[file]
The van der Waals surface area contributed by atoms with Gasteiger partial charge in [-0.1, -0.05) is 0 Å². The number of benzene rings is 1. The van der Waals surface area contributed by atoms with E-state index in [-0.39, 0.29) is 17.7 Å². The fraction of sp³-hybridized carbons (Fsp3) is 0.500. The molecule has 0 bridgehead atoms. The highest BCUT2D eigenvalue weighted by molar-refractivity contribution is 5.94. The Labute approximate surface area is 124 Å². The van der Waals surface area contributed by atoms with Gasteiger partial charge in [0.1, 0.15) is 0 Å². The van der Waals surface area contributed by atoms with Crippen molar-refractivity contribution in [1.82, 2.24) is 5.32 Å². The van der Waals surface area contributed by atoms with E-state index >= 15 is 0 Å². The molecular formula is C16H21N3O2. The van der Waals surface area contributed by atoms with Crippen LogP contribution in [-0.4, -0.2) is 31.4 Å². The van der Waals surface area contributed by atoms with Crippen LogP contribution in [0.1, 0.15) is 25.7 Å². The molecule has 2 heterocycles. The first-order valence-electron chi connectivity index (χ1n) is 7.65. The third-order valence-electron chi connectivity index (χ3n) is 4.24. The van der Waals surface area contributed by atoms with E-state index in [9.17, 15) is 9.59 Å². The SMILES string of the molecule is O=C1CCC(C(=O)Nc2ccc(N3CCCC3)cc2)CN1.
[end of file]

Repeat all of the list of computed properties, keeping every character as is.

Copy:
The van der Waals surface area contributed by atoms with Gasteiger partial charge in [-0.1, -0.05) is 0 Å². The number of benzene rings is 1. The van der Waals surface area contributed by atoms with E-state index in [-0.39, 0.29) is 17.7 Å². The fraction of sp³-hybridized carbons (Fsp3) is 0.500. The molecule has 0 bridgehead atoms. The highest BCUT2D eigenvalue weighted by molar-refractivity contribution is 5.94. The Labute approximate surface area is 124 Å². The van der Waals surface area contributed by atoms with Gasteiger partial charge in [0.1, 0.15) is 0 Å². The van der Waals surface area contributed by atoms with Crippen molar-refractivity contribution in [1.82, 2.24) is 5.32 Å². The van der Waals surface area contributed by atoms with E-state index >= 15 is 0 Å². The molecular formula is C16H21N3O2. The van der Waals surface area contributed by atoms with Crippen LogP contribution in [-0.4, -0.2) is 31.4 Å². The van der Waals surface area contributed by atoms with Crippen LogP contribution in [0.1, 0.15) is 25.7 Å². The molecule has 2 heterocycles. The first-order valence-electron chi connectivity index (χ1n) is 7.65. The third-order valence-electron chi connectivity index (χ3n) is 4.24. The van der Waals surface area contributed by atoms with E-state index in [9.17, 15) is 9.59 Å². The SMILES string of the molecule is O=C1CCC(C(=O)Nc2ccc(N3CCCC3)cc2)CN1.